I hope you’ll pardon the lack of clarity in this post. I’m halfway through processing a reaction – on my way towards forming a cohesive thesis; All I have right now is a contradiction, that I’m trying to work out.
Here’s the basic setup: I always hated 3D effects – right up until Avatar. And it was there that I found myself immersed in a mesmerizing sensory experience unlike anything I had ever encountered. Avatar truly showed all of us what was possible, in molding a fully-realized, immersive 3D spectacle. I was taken into a world; my opinions about 3D shattered. (More at Techland: Read our analysis of Avatar’s 3D).
Well, about a week ago I was plunged into my second-best 3D experience ever, with Toy Story 3. The 3D plane was subtle, the immersion was profound and seamless. I barely noticed the integration. The 3D worked without rupturing the experience.
And yet repeatedly during the film, I took my 3D glasses off. I was infuriated by the darkness of the picture. For the second time now, Up included, I was missing the Pixar colors, burning into my face. I wanted to get lost in the pastels and textures, to lean into the faces and the body language that result in Pixar creating far more authentic works than their animated competitors. (More at Techland: We rank the best of the best Pixar movies)
In Toy Story 3D, the 3D process works flawlessly, and yet what I ultimately came to feel is that it added very little. It brought me into the space, but then shut me out of the other sensory information. All of which is why I think that, in many ways, Toy Story 3 is the most devastating evidence yet that 3D doesn’t make much sense for the majority of movies. Well, beyond carefully-authored 3D experiences that use the technique to dramatically heighten our immersion in the universe.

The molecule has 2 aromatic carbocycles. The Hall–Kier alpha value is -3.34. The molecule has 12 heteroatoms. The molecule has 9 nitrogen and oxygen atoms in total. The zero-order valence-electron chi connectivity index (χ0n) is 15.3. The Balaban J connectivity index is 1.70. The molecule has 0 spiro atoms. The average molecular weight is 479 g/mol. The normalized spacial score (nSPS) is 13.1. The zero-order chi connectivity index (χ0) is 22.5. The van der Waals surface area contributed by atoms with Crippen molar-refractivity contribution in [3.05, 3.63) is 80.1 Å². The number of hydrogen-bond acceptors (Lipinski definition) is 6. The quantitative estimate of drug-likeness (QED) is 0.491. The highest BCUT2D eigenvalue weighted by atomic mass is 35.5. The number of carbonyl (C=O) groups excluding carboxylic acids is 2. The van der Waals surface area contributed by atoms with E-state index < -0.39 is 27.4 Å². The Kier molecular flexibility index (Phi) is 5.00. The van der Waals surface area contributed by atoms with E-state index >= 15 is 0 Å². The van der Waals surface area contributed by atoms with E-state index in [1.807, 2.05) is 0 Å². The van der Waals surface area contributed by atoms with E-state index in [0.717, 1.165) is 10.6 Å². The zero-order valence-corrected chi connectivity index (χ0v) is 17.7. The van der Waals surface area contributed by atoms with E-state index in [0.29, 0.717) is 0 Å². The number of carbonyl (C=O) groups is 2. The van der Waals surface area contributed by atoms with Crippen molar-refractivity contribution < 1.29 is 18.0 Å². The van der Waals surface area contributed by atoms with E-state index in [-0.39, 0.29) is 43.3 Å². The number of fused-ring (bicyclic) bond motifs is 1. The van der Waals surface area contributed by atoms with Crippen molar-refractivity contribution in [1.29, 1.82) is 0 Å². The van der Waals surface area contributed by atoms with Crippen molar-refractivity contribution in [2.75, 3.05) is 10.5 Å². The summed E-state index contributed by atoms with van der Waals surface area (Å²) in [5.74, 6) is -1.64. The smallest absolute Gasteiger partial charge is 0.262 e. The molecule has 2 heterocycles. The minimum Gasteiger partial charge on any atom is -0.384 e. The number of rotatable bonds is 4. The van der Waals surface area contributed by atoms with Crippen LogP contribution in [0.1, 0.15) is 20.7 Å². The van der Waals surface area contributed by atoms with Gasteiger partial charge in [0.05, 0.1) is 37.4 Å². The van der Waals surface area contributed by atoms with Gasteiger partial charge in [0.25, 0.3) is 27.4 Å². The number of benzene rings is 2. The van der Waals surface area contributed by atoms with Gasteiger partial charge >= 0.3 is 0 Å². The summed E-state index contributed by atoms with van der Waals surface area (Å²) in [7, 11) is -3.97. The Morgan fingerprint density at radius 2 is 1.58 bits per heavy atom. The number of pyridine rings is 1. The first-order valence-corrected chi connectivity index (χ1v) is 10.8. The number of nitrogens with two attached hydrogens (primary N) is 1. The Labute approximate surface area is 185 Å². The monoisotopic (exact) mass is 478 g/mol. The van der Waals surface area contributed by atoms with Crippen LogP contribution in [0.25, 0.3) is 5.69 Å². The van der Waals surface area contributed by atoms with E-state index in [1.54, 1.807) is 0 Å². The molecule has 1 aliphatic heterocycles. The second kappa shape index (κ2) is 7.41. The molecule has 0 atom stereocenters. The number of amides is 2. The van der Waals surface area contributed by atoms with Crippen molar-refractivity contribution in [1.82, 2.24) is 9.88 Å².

Avatar wanted me to feel all the dimensionality of Pandora – the heights and the depths and the space around things. And James Cameron made it work. Much the same will probably be true for Tron, which has been created with 3D in mind, using the technique to give us a sense of distance, depth and weight in a virtual world.
But still, I’ve never understood how 3D benefits, say, a romance or a drama. I’m confused about how 3D was necessary for Alice in Wonderland or Clash of the Titans, where the story plays out in rather linear form. Or why it matters with a film like Toy Story 3, which is such a rich narrative that the special effects play a distant second fiddle to the pacing, plot, and personalities. (More at Techland: Meet all the new Toy Story heroes)
I’m not really sure where this leaves my line of thinking. I’ve seen 3D used to stunning effect. And then 3D that seemed utterly superfluous. Is it possible that 3D only works in a special effects-heavy creation?
We all admit that Avatar wasn’t the best story, but had great visuals. Is that the place for 3D, as super-sophisticated wallpaper? Is it possible that the very best stories do indeed lose something with all the visual tricks, and darkened tint?
Like I said, I don’t really know what I’m saying. I believe now more than ever before in the potential of 3D to elevate movies to a new, never-before-considered plateau. But I also know that I’ve just seen a brilliant movie that used the 3D process seamlessly, which didn’t gain a single thing from its usage.
How am I to reconcile that contradiction? When does 3D work and when doesn’t it? No, wait, I think that’s the wrong question. When does effective 3D enhance the experience, and when is it just unneeded extra icing on a perfectly delectable cake? More to the point: When does the packaging take away from the fun of the toy?
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